South Africa’s trade to be targeted by the West over Russia ties – economist

REUTERS/Nic Bothma

The country’s refusal to condemn Moscow over the Ukraine conflict may cost it 10% of export revenue

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South Africa’s neutral stance on the Russia-Ukraine conflict could cost the country a significant chunk of its gross domestic product if the US and the EU decide to punish Pretoria, Bloomberg reported on Friday, citing a Johannesburg-based partner of American banking and services giant JPMorgan.

South Africa could lose as much as $32.4 billion in export revenue, or almost 10% of its GDP, should the West decide to take action, Bloomberg reported, citing a note from Ndivhuho Netshitenzhe, an economist at Stanlib Asset Management.

Western nations have sought to penalise countries that trade with Russia and enable it to circumvent sanctions. The EU is currently discussing the 11th package of sanctions that would target third countries. However, according to media reports, the bloc’s ambassadors have so far failed to agree on any measures.

South Africa’s largest trading partner is China, followed by the US and Germany. The EU and US account for 30.4% of South Africa’s total exports, according to Bloomberg, while Russia’s share stands at a mere 0.23%. Moscow mainly buys manganese ore, citrus, and cars from Pretoria, while the US and Germany buy platinum, cars, and gold.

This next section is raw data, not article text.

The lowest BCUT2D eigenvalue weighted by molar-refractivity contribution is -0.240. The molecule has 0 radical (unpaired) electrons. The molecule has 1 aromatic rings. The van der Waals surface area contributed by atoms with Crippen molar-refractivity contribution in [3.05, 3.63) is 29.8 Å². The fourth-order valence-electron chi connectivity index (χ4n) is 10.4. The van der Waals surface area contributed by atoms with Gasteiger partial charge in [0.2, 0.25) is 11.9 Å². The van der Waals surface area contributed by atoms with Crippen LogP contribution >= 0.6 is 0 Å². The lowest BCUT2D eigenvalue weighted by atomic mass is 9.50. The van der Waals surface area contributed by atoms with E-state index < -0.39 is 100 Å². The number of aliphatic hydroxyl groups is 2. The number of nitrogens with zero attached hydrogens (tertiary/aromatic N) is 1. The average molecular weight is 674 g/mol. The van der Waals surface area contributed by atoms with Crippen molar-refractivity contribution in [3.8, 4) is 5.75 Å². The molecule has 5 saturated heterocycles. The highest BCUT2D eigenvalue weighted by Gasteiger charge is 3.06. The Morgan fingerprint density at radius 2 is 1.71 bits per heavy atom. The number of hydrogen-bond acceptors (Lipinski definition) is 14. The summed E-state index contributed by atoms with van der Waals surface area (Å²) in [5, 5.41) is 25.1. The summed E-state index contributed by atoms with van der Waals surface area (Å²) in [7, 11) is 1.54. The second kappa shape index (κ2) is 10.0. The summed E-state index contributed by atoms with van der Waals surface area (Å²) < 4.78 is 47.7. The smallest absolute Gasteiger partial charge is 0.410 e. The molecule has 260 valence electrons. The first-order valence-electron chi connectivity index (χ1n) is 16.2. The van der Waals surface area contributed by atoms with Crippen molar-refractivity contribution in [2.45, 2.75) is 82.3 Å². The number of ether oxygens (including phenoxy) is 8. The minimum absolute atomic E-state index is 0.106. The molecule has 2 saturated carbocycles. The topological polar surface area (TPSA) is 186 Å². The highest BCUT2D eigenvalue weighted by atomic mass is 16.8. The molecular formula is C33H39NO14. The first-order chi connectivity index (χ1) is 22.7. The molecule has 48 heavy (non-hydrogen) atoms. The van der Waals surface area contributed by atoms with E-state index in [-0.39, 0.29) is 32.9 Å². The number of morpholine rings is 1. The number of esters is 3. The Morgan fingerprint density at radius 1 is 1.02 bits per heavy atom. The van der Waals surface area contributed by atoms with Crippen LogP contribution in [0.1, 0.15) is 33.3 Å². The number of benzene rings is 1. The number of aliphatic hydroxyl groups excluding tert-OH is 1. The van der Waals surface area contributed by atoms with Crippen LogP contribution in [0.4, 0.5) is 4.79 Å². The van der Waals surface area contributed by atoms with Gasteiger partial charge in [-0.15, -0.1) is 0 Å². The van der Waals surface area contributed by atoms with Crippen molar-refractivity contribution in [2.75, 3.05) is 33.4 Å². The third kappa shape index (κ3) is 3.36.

Pretoria has repeatedly insisted that it is neutral in the conflict between Moscow and Kiev. The African nation is also a member of the BRICS alliance of developing economies, which include Brazil, Russia, India, and China.

South Africa is hosting this year’s BRICS summit in August, set to be attended by the leaders of all member states. Pretoria has said it will not enforce the International Criminal Court’s warrant for the arrest of Russian President Vladimir Putin, which was issued in March.

BRICS has already overtaken the G7 (the group of seven industrialized nations, comprising Canada, France, Germany, Italy, Japan, Britain, and the US) in terms of economic growth, and accounts for over 30% of global GDP. BRICS member states have been pushing for de-dollarization in light of Western economic sanctions targeting Russia that have seen billions of dollars’ worth of Moscow’s assets frozen abroad. A growing number of countries, among them Saudi Arabia, Indonesia, the United Arab Emirates, and Thailand, are considering joining BRICS.

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